For kids, there may no better motivator than candy. On Tuesday afternoon, as outside temperatures climbed into the 90s, two local libraries took advantage of that truism, beckoning youth to come inside for cool, candy-themed activities being held as part of a countywide summer reading program.
At the La Cañada Flintridge Library, participants made candy sundaes with wrapped treats, curled ribbons and decorative straws, while the La Crescenta Library held a candy necklace-making activity with jelly beans, licorice bits and marshmallows standing in for gems, pendants and beads.
It's all part of the County of Los Angeles Public Library system's attempt to keep kids engaged in books and learning throughout the summer months.
"You want to get them interested in the library," says Kimberly Ann Talbert, circulation supervisor of the La Cañada Flintridge branch, who led the candy sundae activity. "Then you can say, 'If you like what you're doing, you can get books on it.'"
"Reading is So Delicious," is the theme of this year's summer reading program, so activities have kids decorating herb planters and cupcakes, learning edible science or following recipes.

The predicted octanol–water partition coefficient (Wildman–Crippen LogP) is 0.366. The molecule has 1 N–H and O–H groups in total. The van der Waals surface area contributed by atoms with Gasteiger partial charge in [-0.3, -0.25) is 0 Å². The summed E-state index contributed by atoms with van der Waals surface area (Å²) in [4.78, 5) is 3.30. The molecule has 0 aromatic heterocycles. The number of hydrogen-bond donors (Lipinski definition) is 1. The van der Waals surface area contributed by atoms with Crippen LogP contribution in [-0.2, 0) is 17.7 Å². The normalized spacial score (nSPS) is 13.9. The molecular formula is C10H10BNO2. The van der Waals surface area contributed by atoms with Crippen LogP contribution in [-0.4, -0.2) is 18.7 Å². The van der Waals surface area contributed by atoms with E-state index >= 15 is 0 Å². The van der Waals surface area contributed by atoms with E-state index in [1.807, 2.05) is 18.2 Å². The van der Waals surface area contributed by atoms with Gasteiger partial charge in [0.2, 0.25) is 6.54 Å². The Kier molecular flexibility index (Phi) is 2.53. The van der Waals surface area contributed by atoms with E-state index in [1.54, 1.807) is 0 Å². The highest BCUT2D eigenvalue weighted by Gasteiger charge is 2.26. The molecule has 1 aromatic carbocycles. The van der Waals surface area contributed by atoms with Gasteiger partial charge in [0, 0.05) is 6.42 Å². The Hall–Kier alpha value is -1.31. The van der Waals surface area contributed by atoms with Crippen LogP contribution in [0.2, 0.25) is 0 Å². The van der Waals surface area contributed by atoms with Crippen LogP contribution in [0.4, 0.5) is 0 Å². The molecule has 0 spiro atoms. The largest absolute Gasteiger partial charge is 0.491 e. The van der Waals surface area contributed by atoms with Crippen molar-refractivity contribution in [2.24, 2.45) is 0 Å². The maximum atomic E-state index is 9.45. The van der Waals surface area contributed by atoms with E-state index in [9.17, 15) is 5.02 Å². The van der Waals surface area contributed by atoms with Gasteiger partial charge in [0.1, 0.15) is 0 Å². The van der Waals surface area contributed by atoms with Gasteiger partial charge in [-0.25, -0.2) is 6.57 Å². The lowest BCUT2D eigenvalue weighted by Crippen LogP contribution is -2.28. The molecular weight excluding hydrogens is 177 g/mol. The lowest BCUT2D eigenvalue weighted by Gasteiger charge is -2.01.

La Crescenta mom Jazzmin Nelson says her 11-year-old daughter, Azlynn, has taken part in several programs so far. It's a nice way to fill up summer days.
"You just want something for them to do," she says. "If it's local, doesn't cost a lot and you get to stay out of the heat, those are all pluses."
Azlynn takes a seat at a table with three other girls and instantly joins in conversation with 10-year-old Dahsom Seo about projects they've done and candy in general.
"I like that you can just hang out with people, and some projects you get to eat," Azlynn says.
About 20 kids huddle around tables, carefully poking needles through gummy candies and jelly beans as Teen Librarian Teresa Saldana supervises. Some grimace when marshmallow guts gunk up the string, and others offer tips for easy removal. At one table, 10-year-old Aleena Nayebyan sits with mother Eileen and brother Andrew, 7.
"Don't eat that — I'm going to put that in my necklace," she chides when Andrew reaches out to snag a jelly bean.
Eileen Nayebyan says she appreciates the convenience of the library activities.
"If we're bored we just swing by," she says. "It's fun. They're not complaining, and it's convenient because it's nearby."
As the class winds to a close Aleena shows off her creation, which features a marshmallow centerpiece. Next to her, Andrew attempts to control a mouthful of gum balls (the one candy his sister's needle couldn't pierce). Although it's nice to have the treats all strung up, Aleena admits she probably won't actually wear it as a necklace. Why not?
"It's sticky," she says, grinning.
But unlike their gemstone counterparts, candy necklaces aren't really for wearing — if they even manage to survive the car ride home, that is.
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